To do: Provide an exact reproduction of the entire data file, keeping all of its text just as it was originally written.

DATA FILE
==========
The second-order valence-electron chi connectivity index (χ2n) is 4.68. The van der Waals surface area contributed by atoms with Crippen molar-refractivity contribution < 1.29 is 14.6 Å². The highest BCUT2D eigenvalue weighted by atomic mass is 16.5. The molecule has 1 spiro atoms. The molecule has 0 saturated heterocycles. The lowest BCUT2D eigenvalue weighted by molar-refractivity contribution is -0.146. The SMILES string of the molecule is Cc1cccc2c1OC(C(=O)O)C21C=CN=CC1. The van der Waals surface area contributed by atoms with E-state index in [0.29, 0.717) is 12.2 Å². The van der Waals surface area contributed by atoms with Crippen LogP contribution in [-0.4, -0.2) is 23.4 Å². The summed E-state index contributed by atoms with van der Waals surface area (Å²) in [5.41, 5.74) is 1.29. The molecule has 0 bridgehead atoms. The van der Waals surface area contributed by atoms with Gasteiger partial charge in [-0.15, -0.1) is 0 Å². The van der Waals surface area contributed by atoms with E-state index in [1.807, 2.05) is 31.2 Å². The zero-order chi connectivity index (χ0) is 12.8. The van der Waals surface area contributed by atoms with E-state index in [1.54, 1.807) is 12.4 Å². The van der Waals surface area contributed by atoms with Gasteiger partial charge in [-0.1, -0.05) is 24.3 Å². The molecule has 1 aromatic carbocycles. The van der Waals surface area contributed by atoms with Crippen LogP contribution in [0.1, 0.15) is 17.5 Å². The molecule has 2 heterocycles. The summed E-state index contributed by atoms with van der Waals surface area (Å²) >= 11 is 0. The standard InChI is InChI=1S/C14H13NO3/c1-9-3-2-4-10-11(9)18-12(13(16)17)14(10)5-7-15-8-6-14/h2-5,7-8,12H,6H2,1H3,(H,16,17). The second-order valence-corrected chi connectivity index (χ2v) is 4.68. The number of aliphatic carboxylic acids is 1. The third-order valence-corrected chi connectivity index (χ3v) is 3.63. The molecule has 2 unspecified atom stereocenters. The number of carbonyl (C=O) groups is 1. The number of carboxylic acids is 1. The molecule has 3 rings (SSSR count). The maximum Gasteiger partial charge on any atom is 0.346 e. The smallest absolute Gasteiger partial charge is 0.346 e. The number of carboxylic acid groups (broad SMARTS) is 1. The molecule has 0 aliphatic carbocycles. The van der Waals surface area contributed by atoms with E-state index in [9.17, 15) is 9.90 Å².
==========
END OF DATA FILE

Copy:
The second-order valence-electron chi connectivity index (χ2n) is 4.68. The van der Waals surface area contributed by atoms with Crippen molar-refractivity contribution < 1.29 is 14.6 Å². The highest BCUT2D eigenvalue weighted by atomic mass is 16.5. The molecule has 1 spiro atoms. The molecule has 0 saturated heterocycles. The lowest BCUT2D eigenvalue weighted by molar-refractivity contribution is -0.146. The SMILES string of the molecule is Cc1cccc2c1OC(C(=O)O)C21C=CN=CC1. The van der Waals surface area contributed by atoms with E-state index in [0.29, 0.717) is 12.2 Å². The van der Waals surface area contributed by atoms with Crippen LogP contribution in [-0.4, -0.2) is 23.4 Å². The summed E-state index contributed by atoms with van der Waals surface area (Å²) in [5.41, 5.74) is 1.29. The molecule has 0 bridgehead atoms. The van der Waals surface area contributed by atoms with Gasteiger partial charge in [-0.15, -0.1) is 0 Å². The van der Waals surface area contributed by atoms with E-state index in [1.807, 2.05) is 31.2 Å². The zero-order chi connectivity index (χ0) is 12.8. The van der Waals surface area contributed by atoms with E-state index in [1.54, 1.807) is 12.4 Å². The van der Waals surface area contributed by atoms with Gasteiger partial charge in [-0.1, -0.05) is 24.3 Å². The molecule has 1 aromatic carbocycles. The van der Waals surface area contributed by atoms with Crippen LogP contribution in [0.1, 0.15) is 17.5 Å². The molecule has 2 heterocycles. The summed E-state index contributed by atoms with van der Waals surface area (Å²) >= 11 is 0. The standard InChI is InChI=1S/C14H13NO3/c1-9-3-2-4-10-11(9)18-12(13(16)17)14(10)5-7-15-8-6-14/h2-5,7-8,12H,6H2,1H3,(H,16,17). The second-order valence-corrected chi connectivity index (χ2v) is 4.68. The number of aliphatic carboxylic acids is 1. The third-order valence-corrected chi connectivity index (χ3v) is 3.63. The molecule has 2 unspecified atom stereocenters. The number of carbonyl (C=O) groups is 1. The number of carboxylic acids is 1. The molecule has 3 rings (SSSR count). The maximum Gasteiger partial charge on any atom is 0.346 e. The smallest absolute Gasteiger partial charge is 0.346 e. The number of carboxylic acid groups (broad SMARTS) is 1. The molecule has 0 aliphatic carbocycles. The van der Waals surface area contributed by atoms with E-state index in [9.17, 15) is 9.90 Å².